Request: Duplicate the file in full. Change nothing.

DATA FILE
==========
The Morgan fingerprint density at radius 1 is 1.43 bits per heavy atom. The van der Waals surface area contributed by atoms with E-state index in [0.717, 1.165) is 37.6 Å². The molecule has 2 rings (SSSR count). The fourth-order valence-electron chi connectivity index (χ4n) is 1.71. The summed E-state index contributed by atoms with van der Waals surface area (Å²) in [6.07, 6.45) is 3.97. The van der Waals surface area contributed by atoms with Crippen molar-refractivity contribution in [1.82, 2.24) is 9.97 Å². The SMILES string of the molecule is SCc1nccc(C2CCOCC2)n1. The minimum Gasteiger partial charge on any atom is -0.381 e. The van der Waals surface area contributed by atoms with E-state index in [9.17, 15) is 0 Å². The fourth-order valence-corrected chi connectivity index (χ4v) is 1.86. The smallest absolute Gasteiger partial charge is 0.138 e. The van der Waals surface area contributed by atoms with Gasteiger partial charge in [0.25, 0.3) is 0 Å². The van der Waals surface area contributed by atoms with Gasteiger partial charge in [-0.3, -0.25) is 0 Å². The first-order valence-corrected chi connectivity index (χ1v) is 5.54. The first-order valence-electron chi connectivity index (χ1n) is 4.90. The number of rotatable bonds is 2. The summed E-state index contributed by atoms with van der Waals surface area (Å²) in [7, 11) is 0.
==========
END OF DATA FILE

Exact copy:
The Morgan fingerprint density at radius 1 is 1.43 bits per heavy atom. The van der Waals surface area contributed by atoms with E-state index in [0.717, 1.165) is 37.6 Å². The molecule has 2 rings (SSSR count). The fourth-order valence-electron chi connectivity index (χ4n) is 1.71. The summed E-state index contributed by atoms with van der Waals surface area (Å²) in [6.07, 6.45) is 3.97. The van der Waals surface area contributed by atoms with Crippen molar-refractivity contribution in [1.82, 2.24) is 9.97 Å². The SMILES string of the molecule is SCc1nccc(C2CCOCC2)n1. The minimum Gasteiger partial charge on any atom is -0.381 e. The van der Waals surface area contributed by atoms with E-state index in [9.17, 15) is 0 Å². The fourth-order valence-corrected chi connectivity index (χ4v) is 1.86. The smallest absolute Gasteiger partial charge is 0.138 e. The van der Waals surface area contributed by atoms with Gasteiger partial charge in [0.25, 0.3) is 0 Å². The van der Waals surface area contributed by atoms with Gasteiger partial charge in [-0.3, -0.25) is 0 Å². The first-order valence-corrected chi connectivity index (χ1v) is 5.54. The first-order valence-electron chi connectivity index (χ1n) is 4.90. The number of rotatable bonds is 2. The summed E-state index contributed by atoms with van der Waals surface area (Å²) in [7, 11) is 0.